It is possible that these nonresident aliens could owe U.S. federal income tax.

Resident aliens are required to file Form 1040, U.S. Individual Income Tax Return, or Form 1040A, U.S. Individual Income Tax Return, or Form 1040-EZ, Income Tax Return for Single and Joint Filers With No Dependents, if their total annual worldwide income equals or exceeds the filing requirement amounts published annually in the Instructions for Form 1040. It is possible that these resident aliens could owe U.S. federal income tax.

Liability for State and Local Income Taxes

In addition to any U.S. federal income taxes which might apply to the compensation of H-2A agricultural workers, it is possible that such wages might be subject to state and local income taxes imposed by states, cities, counties, townships, or other localities in the United States. Please check with the applicable state and local tax authorities.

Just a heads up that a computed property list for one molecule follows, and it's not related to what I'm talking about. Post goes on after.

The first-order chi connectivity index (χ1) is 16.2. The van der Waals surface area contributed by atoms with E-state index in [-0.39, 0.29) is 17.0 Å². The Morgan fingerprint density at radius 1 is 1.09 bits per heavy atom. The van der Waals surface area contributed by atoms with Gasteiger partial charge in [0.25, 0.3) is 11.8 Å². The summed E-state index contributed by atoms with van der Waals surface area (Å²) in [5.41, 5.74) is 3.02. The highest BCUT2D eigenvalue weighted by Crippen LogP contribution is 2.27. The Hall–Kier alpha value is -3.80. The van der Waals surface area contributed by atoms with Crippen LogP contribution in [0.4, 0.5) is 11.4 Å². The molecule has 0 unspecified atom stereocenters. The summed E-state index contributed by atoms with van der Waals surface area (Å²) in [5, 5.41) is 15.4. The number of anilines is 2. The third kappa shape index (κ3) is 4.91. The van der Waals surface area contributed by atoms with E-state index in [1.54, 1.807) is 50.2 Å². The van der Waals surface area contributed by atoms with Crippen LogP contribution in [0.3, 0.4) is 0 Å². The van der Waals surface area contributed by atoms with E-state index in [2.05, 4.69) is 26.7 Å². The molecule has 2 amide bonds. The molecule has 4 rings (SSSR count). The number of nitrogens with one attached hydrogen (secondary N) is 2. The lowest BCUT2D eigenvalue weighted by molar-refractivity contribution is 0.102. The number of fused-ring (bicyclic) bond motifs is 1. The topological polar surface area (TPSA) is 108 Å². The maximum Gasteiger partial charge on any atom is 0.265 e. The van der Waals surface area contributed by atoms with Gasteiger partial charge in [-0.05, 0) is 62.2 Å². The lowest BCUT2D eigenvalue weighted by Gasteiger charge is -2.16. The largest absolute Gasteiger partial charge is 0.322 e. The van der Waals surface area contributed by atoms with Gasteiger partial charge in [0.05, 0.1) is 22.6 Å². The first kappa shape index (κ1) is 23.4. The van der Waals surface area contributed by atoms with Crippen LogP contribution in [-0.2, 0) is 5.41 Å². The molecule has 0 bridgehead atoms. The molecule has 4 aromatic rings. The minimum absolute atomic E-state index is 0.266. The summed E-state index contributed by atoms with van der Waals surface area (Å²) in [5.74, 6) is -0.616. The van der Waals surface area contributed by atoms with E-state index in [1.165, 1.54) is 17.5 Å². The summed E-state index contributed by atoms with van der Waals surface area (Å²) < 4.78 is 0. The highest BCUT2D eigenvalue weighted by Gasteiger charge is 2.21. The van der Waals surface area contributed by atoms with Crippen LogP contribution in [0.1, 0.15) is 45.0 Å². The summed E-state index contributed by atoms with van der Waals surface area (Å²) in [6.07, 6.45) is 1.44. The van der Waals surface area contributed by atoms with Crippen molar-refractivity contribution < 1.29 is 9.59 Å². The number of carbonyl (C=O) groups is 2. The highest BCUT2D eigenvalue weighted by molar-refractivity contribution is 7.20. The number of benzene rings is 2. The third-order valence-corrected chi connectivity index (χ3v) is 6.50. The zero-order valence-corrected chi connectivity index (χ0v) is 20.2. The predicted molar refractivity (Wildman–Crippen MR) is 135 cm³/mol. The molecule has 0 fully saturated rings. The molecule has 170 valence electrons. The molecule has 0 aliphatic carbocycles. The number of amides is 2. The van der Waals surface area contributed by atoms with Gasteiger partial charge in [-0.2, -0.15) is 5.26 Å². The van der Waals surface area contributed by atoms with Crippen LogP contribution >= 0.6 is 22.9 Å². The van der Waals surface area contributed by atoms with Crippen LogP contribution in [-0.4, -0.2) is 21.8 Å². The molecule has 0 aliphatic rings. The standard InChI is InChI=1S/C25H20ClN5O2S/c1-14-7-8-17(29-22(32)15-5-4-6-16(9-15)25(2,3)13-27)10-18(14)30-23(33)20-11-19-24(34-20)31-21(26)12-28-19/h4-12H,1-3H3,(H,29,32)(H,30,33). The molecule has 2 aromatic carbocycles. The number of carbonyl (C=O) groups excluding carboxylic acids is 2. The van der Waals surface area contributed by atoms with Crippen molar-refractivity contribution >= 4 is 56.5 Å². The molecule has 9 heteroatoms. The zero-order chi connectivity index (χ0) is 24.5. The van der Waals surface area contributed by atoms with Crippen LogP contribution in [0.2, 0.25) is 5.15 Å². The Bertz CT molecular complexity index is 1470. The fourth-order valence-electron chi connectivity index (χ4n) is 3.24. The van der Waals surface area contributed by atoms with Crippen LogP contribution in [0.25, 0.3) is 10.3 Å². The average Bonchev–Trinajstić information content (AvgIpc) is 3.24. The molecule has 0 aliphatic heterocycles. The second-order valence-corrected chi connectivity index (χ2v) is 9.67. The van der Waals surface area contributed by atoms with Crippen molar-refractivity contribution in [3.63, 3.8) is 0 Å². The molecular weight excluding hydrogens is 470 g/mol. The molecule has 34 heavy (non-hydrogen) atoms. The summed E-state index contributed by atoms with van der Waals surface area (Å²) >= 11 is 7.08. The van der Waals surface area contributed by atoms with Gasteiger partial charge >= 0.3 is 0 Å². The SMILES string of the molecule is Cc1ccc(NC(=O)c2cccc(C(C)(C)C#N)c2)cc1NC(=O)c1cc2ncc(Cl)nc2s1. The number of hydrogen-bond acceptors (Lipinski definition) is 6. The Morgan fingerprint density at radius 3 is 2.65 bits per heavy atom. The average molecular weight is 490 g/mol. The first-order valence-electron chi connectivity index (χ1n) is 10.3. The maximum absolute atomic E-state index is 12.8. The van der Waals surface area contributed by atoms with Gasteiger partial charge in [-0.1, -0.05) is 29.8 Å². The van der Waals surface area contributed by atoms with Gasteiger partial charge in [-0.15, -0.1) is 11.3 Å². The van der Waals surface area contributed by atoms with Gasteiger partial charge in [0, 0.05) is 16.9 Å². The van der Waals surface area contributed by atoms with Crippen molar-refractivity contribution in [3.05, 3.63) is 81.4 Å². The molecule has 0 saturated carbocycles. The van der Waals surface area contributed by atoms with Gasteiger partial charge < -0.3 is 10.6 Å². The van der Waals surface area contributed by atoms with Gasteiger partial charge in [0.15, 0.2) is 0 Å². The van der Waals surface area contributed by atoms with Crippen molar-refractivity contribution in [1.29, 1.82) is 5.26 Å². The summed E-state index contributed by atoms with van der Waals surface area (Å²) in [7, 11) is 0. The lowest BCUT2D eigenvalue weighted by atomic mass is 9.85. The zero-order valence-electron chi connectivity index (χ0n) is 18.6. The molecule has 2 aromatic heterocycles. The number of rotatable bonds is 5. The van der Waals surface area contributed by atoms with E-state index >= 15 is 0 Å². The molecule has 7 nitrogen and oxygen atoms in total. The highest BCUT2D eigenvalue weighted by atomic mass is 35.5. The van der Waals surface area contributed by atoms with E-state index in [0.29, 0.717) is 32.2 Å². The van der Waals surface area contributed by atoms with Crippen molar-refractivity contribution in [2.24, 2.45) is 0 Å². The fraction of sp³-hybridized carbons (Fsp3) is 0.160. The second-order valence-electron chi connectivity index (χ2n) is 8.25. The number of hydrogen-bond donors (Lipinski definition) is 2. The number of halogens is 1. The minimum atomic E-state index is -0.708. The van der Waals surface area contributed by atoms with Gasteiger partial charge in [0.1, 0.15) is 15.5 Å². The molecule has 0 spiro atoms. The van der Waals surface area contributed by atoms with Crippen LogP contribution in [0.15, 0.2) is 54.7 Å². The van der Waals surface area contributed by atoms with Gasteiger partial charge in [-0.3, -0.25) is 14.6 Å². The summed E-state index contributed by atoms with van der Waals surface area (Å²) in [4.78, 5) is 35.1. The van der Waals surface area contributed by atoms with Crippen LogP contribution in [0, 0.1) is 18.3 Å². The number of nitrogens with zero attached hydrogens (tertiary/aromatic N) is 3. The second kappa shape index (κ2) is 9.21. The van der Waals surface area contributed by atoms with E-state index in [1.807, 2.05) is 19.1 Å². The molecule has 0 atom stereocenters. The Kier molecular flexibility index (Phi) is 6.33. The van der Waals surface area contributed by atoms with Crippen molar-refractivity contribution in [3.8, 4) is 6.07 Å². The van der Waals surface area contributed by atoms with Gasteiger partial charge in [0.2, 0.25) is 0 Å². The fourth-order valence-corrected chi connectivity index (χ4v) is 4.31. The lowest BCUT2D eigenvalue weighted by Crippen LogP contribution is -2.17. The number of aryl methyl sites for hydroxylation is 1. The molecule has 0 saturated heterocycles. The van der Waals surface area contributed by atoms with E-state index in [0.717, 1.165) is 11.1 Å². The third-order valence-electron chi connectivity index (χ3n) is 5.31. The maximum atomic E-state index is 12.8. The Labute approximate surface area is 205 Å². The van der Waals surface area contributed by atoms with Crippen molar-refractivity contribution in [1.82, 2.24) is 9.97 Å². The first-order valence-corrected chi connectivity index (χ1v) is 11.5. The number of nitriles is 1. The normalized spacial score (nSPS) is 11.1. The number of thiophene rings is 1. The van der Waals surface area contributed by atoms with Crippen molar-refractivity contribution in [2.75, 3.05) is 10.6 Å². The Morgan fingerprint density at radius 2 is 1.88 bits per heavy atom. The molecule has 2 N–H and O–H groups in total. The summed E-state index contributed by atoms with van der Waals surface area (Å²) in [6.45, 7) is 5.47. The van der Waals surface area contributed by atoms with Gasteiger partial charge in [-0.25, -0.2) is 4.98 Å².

References/Related Topics

 

Page Last Reviewed or Updated: 19-Nov-2014